“It gave me sleepless nights when I saw visuals of people walking hundreds of kilometres to reach their villages,” the actor told the BBC.India announced a sudden lockdown on 24 March, leaving migrants in the lurch.
Millions found themselves without jobs or a source of income. And with state borders sealed and trains and buses suspended, thousands of men, women and children were left with no other option but to walk, sometimes more than 1,000 kilometres to reach home.
More than 100 of them have also died – either in accidents or through sheer exhaustion.
Sood, who won prestigious awards for his role as a wily villain in the 2010 superhit Dabangg, has worked with some of Bollywood’s biggest names such as Salman Khan, Shah Rukh Khan, Hrithik Roshan and Aishwarya Rai.
For the past two months, the actor, along with his childhood friend Niti Goel, has been actively involved in helping people impacted by the lockdown.
“We started in March by distributing food, we started with 500 packets of cooked meals and groceries. Today we are distributing food and groceries every day to 45,000 people in slums, those stranded on the roads and those walking on the highways,” Sood told me over the phone from Mumbai.And since 11 May, he has arranged hundreds of buses to take stranded migrants home.
“We were out distributing food on 9 May when we came across a group of people who said they were going to their homes in the southern state of Karnataka,” Sood told me.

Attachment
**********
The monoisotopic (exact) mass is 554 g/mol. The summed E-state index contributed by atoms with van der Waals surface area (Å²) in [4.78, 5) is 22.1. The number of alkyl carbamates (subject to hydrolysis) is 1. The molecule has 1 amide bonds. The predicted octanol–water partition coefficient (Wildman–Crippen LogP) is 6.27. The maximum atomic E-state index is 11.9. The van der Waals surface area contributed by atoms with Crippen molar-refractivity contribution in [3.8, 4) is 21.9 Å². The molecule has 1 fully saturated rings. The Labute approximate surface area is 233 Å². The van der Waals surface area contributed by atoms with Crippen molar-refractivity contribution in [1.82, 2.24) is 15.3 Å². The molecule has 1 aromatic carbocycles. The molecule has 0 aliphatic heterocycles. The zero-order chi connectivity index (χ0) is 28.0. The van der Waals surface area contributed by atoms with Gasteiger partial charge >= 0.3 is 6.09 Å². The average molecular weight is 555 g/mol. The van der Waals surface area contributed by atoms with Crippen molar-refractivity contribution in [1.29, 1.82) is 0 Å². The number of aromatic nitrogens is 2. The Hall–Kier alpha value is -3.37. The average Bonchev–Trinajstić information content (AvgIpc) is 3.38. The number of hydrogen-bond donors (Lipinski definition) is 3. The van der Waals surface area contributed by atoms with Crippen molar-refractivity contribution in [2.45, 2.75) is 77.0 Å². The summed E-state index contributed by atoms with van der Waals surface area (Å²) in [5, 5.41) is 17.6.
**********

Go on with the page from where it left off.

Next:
“We asked them how would you go? They said they would walk. But it was 550kms so I requested them to give me two days. I said, I’ll make all the arrangements for you to go home. I managed to secure all the permissions in Maharashtra and Karnataka.”
When buses carrying the first batch of 200 people left on 11 May, Sood and Goel were there to flag them off. Before the buses began rolling, Sood broke a coconut on the road – a ritual to wish them a happy journey.
“When they left they had smiles on their faces and tears in their eyes,” the actor said.
Since then, he has helped thousands of migrant workers and their families get to states across India. And requests for help continue to pour in.
“I have been getting thousands of mails and messages on my phone daily from people asking for help. Thousands have also been reaching out on Twitter, Facebook and Instagram,” he says.
“At a time when families are spending time together, we are working 18 hours a day,” says Goel. “We are both getting a lot of flak from our families, but we do it because it has to be done.”
Sood says he feels that he’s “blessed to be a tool of almighty” and sees it as a “rare moment” because he has been given the opportunity to help his fellow beings.
On Saturday, when I speak to him, he’s just heading out to see off 14 buses which will transport 700 migrants to the northern states of Uttar Pradesh and Bihar.
“I feel strongly about the migrant issue because I came to Mumbai as a migrant,” he says. “I just boarded a train one day and landed up here. Everyone comes here with a dream, they want to make their family proud, and everyone should be treated well.”
The Covid-19 migrants who never got home
I ask him how long will he keep sending migrants back to their villages?
“I can’t stop until the last migrant has reached home,” he laughs.
At a time when India is being criticised for its shabby treatment of its poorest citizens, Sood’s generosity has earned him many admirers.
His fans have sent him cartoons depicting him as a superhero and created memes praising his work, and on Twitter, he’s being hailed as a “real hero”:
Sood laughs off all the adulation but says he has one message for his fans, “It’s what I learnt from my parents: if you are in a position to help others, always do it.”
“In times like these,” he says, “every single household needs to cook an extra meal every day because there are lots of poor and stranded people who need your help. And if that happens, we as a country will be able to defeat the coronavirus.”